OTTAWA — A human-rights lawsuit against a Canadian mining company can be heard in British Columbia, even though it involves events in Africa, the Supreme Court of Canada says in a potentially path-breaking decision.
The high court ruled Friday against B.C.-based Nevsun Resources (TSX:NSU), which had argued the claim should not proceed because a Canadian court could not decide the legality of acts by foreign states.
Three refugees from Eritrea in eastern Africa — Gize Yebeyo Araya, Kesete Tekle Fshazion and Mihretab Yemane Tekle — allege they were forced to work at a gold, copper and zinc mine operated by the Bisha Mining Share Company, which is controlled by Nevsun.
They contend construction of the mine flouted international legal provisions against forced labour, slavery and torture — accusations that have not been tested in court.
Under Eritrea's national service program established in 1995, adults were required to do six months of military training followed by a year of service that sometimes involved construction of public projects in the national interest.
In 2002, the period of service was extended indefinitely and conscripts were forced to work for meagre wages at companies owned by senior Eritrean officials.
The lawsuit claims a company hired by Bisha Mining made arrangements with two such firms to provide labourers who worked long days in harsh and dangerous conditions for years.
Among the alleged means of ensuring obedience were punishments that included being ordered to roll in the hot sand while being beaten with sticks until losing consciousness.
"I am overjoyed that we will have a trial in Canada," Araya said in a statement released by his lawyers. "The Supreme Court of Canada is giving us a voice to tell our stories about what we suffered at the mine."
Nevsun denies that the company or its subsidiary enlisted the Eritrean military to build the mine or supply labour, and says the refugees behind the court action were not mistreated.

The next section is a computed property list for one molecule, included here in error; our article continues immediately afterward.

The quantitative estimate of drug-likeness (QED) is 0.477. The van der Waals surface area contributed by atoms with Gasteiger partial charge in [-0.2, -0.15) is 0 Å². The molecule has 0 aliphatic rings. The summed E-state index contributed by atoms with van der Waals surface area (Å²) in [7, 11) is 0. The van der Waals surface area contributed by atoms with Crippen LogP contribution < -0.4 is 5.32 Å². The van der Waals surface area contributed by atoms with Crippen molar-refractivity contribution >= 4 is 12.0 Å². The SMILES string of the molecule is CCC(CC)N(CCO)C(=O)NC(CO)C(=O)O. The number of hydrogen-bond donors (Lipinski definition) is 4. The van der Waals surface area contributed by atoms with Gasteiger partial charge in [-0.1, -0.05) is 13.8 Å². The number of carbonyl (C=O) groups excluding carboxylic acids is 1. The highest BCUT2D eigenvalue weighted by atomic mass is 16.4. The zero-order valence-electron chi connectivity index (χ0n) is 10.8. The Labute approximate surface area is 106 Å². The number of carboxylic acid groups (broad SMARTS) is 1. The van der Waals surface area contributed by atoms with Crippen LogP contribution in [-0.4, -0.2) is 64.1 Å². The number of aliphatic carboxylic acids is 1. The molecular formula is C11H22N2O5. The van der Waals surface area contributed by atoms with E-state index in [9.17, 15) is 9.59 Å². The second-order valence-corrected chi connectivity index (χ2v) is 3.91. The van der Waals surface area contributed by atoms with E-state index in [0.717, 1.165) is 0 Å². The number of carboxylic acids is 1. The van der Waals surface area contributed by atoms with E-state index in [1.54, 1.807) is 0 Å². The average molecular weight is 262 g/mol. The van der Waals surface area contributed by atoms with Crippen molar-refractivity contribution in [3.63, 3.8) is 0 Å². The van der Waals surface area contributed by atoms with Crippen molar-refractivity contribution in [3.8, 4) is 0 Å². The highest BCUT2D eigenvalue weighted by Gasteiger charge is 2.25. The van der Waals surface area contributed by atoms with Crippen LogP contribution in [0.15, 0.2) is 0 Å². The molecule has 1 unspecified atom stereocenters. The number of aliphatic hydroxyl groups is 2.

B.C. courts dismissed Nevsun's attempts to make Eritrea the forum for any lawsuit.
In its decision, the Supreme Court rejected the company's argument that Canadian courts are precluded from assessing the sovereign acts of a foreign government, including Eritrea's national service program.
The court also noted that customary international law — the common law of the international legal system — embraces fundamental norms, including prohibitions against slavery, forced labour and cruel, inhuman or degrading treatment.
Customary international law is part of Canadian law, Justice Rosalie Abella wrote on behalf of a majority of the court.
"Nevsun is a company bound by Canadian law. It is not 'plain and obvious' to me that the Eritrean workers' claims against Nevsun based on breaches of customary international law cannot succeed. Those claims should therefore be allowed to proceed."
Abella characterized international human-rights law as a phoenix that rose from the ashes of the Second World War, saying the norms at the heart of the case "were not meant to be theoretical aspirations or legal luxuries, but moral imperatives and legal necessities. Conduct that undermined the norms was to be identified and addressed."
Nevsun said in a statement Friday it expects a trial of the plaintiffs' claims and those of other, similar claimants will take place in the B.C. Supreme Court in September next year.
Nevsun intends to "vigorously defend itself in court," adding it expects the Bisha Mining Share Co. will continue to operate the mine according to high standards of governance, workplace conditions, health, safety and proper protection of human rights.
This report by The Canadian Press was first published Feb. 28, 2020.
Jim Bronskill , The Canadian Press